The year 2019 was a busy one for Cass County, and 2020 looked like it would be the same, with the youngest mayor in Logansport history taking office and projects about to happen or already started.
But now that hindsight will be literally 2020 at midnight, few people will be sad to see the year end.
Cass County was impacted by both national and local events, and in May, the county was in the top 10 places in the United States affected by the coronavirus disease per capita.
The year started off with mixed news.
Logan Square Apartments opened, adding new places to rent in a housing market that is tight, and on Jan. 9, Lt. Gov. Suzanne Crouch announced the city is receiving a $600,000 Main Street Revitalization Program (MSRP) grant to revitalize historic downtown building façades.
With contributions from the city, the Logansport Redevelopment Commission, Logan’s Landing and the building owners, an estimated $995,650 will be spent on façade improvements.
Emmaus Mission also opened a new food pantry Jan. 6 after two years of planning.
Things became less rosy in February.
Changes to social life
On Feb. 18, Apex Parks Group, the then-owners of Indiana Beach amusement park in White County, announced the park wouldn’t open in 2020 and Apex couldn’t find a buyer.
After White County Indiana government officials created $3 million incentive package, the park was sold on April 23 to Gene Staples of Chicago, and his Indiana Beach Holdings LLC opened it to the public June 27.
Another place of happy memories was also going through changes.
On Feb. 21, the almost empty Logansport Mall had a buyer.
Chicago-based developer Park Development, LLC — owned by Joseph Rocco DiCosola — bought the property for $1.4 million and formed 3900 East Market Street LLC (named after the mall address) to run it.
On June 12, the company unveiled plans to remove the southern part of the old mall, turning it into a 144,000 square foot strip mall but with a new, modern façade and a unifying themed décor, including a rebuilt parking lot with islands of greenspace.
Its new name — The Junction at Logansport.
In July, Planet Fitness began plans to renovate 15,000 square feet of the old Sears for a gym, and the next month, news came that a Hampton Inn by Hilton would be built by spring 2022 on the mall’s east side, after the old J.C. Penny building is removed.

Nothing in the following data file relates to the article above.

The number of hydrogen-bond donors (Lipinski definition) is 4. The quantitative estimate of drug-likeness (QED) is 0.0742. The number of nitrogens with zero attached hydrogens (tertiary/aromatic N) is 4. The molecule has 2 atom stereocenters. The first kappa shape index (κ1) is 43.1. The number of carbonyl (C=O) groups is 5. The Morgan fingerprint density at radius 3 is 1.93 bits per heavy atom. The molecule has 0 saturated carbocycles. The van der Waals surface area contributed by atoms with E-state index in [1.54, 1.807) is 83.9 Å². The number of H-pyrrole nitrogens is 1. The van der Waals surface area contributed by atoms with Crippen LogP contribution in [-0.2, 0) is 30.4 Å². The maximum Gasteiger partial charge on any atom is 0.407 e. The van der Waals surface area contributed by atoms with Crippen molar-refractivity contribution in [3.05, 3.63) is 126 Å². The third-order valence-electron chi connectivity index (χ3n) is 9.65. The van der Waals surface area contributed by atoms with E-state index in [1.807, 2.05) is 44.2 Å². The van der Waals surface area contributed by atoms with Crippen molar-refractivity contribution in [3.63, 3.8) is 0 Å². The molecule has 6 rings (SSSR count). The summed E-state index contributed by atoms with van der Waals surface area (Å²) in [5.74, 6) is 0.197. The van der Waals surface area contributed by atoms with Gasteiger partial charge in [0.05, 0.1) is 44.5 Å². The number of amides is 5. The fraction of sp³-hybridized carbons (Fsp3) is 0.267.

Zinc plant becomes known
On March 3, county residents found out that the county had been working with a partnership of Heritage Environmental of Indiana and Zinc Nacional of Monterrey, Mexico, to build a zinc reclamation plant called Waelz Sustainable Products [WSP] in the Cass County Agribusiness Park.
County residents felt the matter was being pushed through without giving people time to research and comment on it, and they called for county officials’ votes to halt the project during the pandemic so people could attend meetings and speak out.
Objections included that Muncie and other places had said no to the plant because of potential pollution and that the incentives Cass approved for the plant were excessive.
The Cass County Citizens Coalition reformed from the fight against wind turbines in the county, and people have filed five lawsuits against Cass County about procedures, one also involving WSP.
WSP officials said they’ll bring in 90 jobs with benefits initially and add to the local economy.
In mid-April, the COVID-19 virus hit Cass hard, putting the county into national news and prompting calls from the United Kingdom’s BBC television for comments.
On April 19, there were 87 cases in Cass, and by the afternoon of April 21, there 133 reported cases
On April 21, the Cass County Health Department identified the Tyson Foods plant as the epicenter. The plant closed for two weeks as county officials oversaw installation of new safety procedures.
Cass was one of the last Indiana counties to re-open non-essential businesses or remove restrictions.
Schools went to computerized “distance learning” in spring as students remained at home.
The virus hit the elderly and vulnerable the worst, including Logansport senior care businesses.
In early October, the virus went through Woodbridge Health Campus, and most of the residents were presumed infected.
By Dec. 31, 15 residents had died there, fewer than five died at Camelot Care Center and no COVID-19 related deaths were reported at Miller’s Merry Manor and Chase Center, according to state statistics on care centers.
Cass had 4,171 positive cases and 41 deaths total.
Things slow down
Social distancing and restrictions slowed things already happening.